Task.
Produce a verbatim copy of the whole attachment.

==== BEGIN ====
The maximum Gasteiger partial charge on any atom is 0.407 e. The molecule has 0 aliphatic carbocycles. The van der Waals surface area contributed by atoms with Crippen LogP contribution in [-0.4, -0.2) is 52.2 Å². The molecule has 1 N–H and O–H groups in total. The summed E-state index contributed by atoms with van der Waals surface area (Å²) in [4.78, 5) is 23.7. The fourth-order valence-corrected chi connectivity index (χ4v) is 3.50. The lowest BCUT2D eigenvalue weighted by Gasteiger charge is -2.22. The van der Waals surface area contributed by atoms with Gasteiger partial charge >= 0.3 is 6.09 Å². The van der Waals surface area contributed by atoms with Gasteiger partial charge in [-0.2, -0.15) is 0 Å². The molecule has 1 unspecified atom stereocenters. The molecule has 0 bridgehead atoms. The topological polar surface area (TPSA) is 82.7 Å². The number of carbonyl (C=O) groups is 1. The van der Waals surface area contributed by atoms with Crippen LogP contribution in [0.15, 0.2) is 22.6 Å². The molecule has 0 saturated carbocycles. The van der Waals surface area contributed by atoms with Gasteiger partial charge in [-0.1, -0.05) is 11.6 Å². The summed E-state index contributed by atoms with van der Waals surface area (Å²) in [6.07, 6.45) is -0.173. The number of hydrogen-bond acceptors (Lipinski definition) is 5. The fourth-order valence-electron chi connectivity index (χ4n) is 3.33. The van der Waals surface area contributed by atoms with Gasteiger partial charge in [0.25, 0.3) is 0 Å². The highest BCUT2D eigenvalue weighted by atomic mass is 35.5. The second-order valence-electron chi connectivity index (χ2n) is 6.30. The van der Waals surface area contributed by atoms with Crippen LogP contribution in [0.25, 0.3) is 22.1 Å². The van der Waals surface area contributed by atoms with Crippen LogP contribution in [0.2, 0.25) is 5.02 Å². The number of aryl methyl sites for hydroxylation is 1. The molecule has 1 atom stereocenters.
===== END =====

The maximum Gasteiger partial charge on any atom is 0.407 e. The molecule has 0 aliphatic carbocycles. The van der Waals surface area contributed by atoms with Crippen LogP contribution in [-0.4, -0.2) is 52.2 Å². The molecule has 1 N–H and O–H groups in total. The summed E-state index contributed by atoms with van der Waals surface area (Å²) in [4.78, 5) is 23.7. The fourth-order valence-corrected chi connectivity index (χ4v) is 3.50. The lowest BCUT2D eigenvalue weighted by Gasteiger charge is -2.22. The van der Waals surface area contributed by atoms with Gasteiger partial charge >= 0.3 is 6.09 Å². The van der Waals surface area contributed by atoms with Gasteiger partial charge in [-0.2, -0.15) is 0 Å². The molecule has 1 unspecified atom stereocenters. The molecule has 0 bridgehead atoms. The topological polar surface area (TPSA) is 82.7 Å². The number of carbonyl (C=O) groups is 1. The van der Waals surface area contributed by atoms with Crippen LogP contribution in [0.15, 0.2) is 22.6 Å². The molecule has 0 saturated carbocycles. The van der Waals surface area contributed by atoms with Gasteiger partial charge in [-0.1, -0.05) is 11.6 Å². The summed E-state index contributed by atoms with van der Waals surface area (Å²) in [6.07, 6.45) is -0.173. The number of hydrogen-bond acceptors (Lipinski definition) is 5. The fourth-order valence-electron chi connectivity index (χ4n) is 3.33. The van der Waals surface area contributed by atoms with Gasteiger partial charge in [0.25, 0.3) is 0 Å². The highest BCUT2D eigenvalue weighted by atomic mass is 35.5. The second-order valence-electron chi connectivity index (χ2n) is 6.30. The van der Waals surface area contributed by atoms with Crippen LogP contribution in [0.25, 0.3) is 22.1 Å². The van der Waals surface area contributed by atoms with Crippen LogP contribution in [0.2, 0.25) is 5.02 Å². The number of aryl methyl sites for hydroxylation is 1. The molecule has 1 atom stereocenters.